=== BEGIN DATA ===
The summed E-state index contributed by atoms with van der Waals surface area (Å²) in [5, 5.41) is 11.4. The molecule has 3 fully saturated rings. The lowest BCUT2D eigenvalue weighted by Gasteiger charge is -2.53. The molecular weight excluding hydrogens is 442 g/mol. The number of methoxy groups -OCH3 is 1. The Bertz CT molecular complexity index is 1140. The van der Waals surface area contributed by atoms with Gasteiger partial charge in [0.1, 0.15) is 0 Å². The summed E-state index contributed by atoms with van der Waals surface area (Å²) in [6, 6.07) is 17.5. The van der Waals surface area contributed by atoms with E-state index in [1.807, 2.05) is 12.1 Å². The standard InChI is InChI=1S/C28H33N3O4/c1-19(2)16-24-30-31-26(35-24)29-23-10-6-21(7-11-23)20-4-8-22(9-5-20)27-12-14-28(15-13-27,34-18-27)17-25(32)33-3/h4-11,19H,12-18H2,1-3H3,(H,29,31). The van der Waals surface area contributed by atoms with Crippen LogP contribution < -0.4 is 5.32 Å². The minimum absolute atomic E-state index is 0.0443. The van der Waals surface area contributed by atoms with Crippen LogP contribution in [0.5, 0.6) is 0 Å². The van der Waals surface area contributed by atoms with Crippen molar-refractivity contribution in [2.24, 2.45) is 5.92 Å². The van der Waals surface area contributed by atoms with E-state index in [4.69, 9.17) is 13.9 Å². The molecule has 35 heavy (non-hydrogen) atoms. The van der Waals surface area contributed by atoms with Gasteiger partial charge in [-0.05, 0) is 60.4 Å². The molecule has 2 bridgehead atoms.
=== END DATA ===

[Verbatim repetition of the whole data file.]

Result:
The summed E-state index contributed by atoms with van der Waals surface area (Å²) in [5, 5.41) is 11.4. The molecule has 3 fully saturated rings. The lowest BCUT2D eigenvalue weighted by Gasteiger charge is -2.53. The molecular weight excluding hydrogens is 442 g/mol. The number of methoxy groups -OCH3 is 1. The Bertz CT molecular complexity index is 1140. The van der Waals surface area contributed by atoms with Gasteiger partial charge in [0.1, 0.15) is 0 Å². The summed E-state index contributed by atoms with van der Waals surface area (Å²) in [6, 6.07) is 17.5. The van der Waals surface area contributed by atoms with E-state index in [1.807, 2.05) is 12.1 Å². The standard InChI is InChI=1S/C28H33N3O4/c1-19(2)16-24-30-31-26(35-24)29-23-10-6-21(7-11-23)20-4-8-22(9-5-20)27-12-14-28(15-13-27,34-18-27)17-25(32)33-3/h4-11,19H,12-18H2,1-3H3,(H,29,31). The van der Waals surface area contributed by atoms with Crippen LogP contribution < -0.4 is 5.32 Å². The minimum absolute atomic E-state index is 0.0443. The van der Waals surface area contributed by atoms with Crippen LogP contribution in [0.5, 0.6) is 0 Å². The van der Waals surface area contributed by atoms with Crippen molar-refractivity contribution in [2.24, 2.45) is 5.92 Å². The van der Waals surface area contributed by atoms with E-state index in [4.69, 9.17) is 13.9 Å². The molecule has 35 heavy (non-hydrogen) atoms. The van der Waals surface area contributed by atoms with Gasteiger partial charge in [-0.05, 0) is 60.4 Å². The molecule has 2 bridgehead atoms.